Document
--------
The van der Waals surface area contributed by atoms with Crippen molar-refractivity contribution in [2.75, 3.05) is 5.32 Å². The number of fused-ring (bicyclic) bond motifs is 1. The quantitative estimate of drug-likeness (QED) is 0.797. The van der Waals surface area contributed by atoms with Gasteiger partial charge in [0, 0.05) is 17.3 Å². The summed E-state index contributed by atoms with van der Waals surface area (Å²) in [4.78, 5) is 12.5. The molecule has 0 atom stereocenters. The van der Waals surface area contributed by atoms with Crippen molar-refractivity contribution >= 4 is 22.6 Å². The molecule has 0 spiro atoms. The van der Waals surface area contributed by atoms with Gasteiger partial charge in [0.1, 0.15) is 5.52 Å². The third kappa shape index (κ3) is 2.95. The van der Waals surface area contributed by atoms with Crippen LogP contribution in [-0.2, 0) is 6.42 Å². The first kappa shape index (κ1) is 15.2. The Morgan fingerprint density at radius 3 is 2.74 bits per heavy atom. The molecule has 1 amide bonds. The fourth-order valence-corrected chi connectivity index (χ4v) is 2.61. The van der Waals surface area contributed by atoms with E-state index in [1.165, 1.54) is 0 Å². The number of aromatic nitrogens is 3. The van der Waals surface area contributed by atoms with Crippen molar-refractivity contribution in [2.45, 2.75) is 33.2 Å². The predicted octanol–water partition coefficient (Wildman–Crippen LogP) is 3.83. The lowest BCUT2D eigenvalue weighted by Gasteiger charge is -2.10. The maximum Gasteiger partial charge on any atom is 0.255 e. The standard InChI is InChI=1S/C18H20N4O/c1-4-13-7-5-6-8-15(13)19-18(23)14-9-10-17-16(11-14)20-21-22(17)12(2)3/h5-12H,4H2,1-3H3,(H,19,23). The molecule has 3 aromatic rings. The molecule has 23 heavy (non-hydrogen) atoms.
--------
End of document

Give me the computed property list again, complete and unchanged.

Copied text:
The van der Waals surface area contributed by atoms with Crippen molar-refractivity contribution in [2.75, 3.05) is 5.32 Å². The number of fused-ring (bicyclic) bond motifs is 1. The quantitative estimate of drug-likeness (QED) is 0.797. The van der Waals surface area contributed by atoms with Gasteiger partial charge in [0, 0.05) is 17.3 Å². The summed E-state index contributed by atoms with van der Waals surface area (Å²) in [4.78, 5) is 12.5. The molecule has 0 atom stereocenters. The van der Waals surface area contributed by atoms with Crippen molar-refractivity contribution >= 4 is 22.6 Å². The molecule has 0 spiro atoms. The van der Waals surface area contributed by atoms with Gasteiger partial charge in [0.1, 0.15) is 5.52 Å². The third kappa shape index (κ3) is 2.95. The van der Waals surface area contributed by atoms with Crippen LogP contribution in [-0.2, 0) is 6.42 Å². The first kappa shape index (κ1) is 15.2. The Morgan fingerprint density at radius 3 is 2.74 bits per heavy atom. The molecule has 1 amide bonds. The fourth-order valence-corrected chi connectivity index (χ4v) is 2.61. The van der Waals surface area contributed by atoms with E-state index in [1.165, 1.54) is 0 Å². The number of aromatic nitrogens is 3. The van der Waals surface area contributed by atoms with Crippen molar-refractivity contribution in [2.45, 2.75) is 33.2 Å². The predicted octanol–water partition coefficient (Wildman–Crippen LogP) is 3.83. The lowest BCUT2D eigenvalue weighted by Gasteiger charge is -2.10. The maximum Gasteiger partial charge on any atom is 0.255 e. The standard InChI is InChI=1S/C18H20N4O/c1-4-13-7-5-6-8-15(13)19-18(23)14-9-10-17-16(11-14)20-21-22(17)12(2)3/h5-12H,4H2,1-3H3,(H,19,23). The molecule has 3 aromatic rings. The molecule has 23 heavy (non-hydrogen) atoms.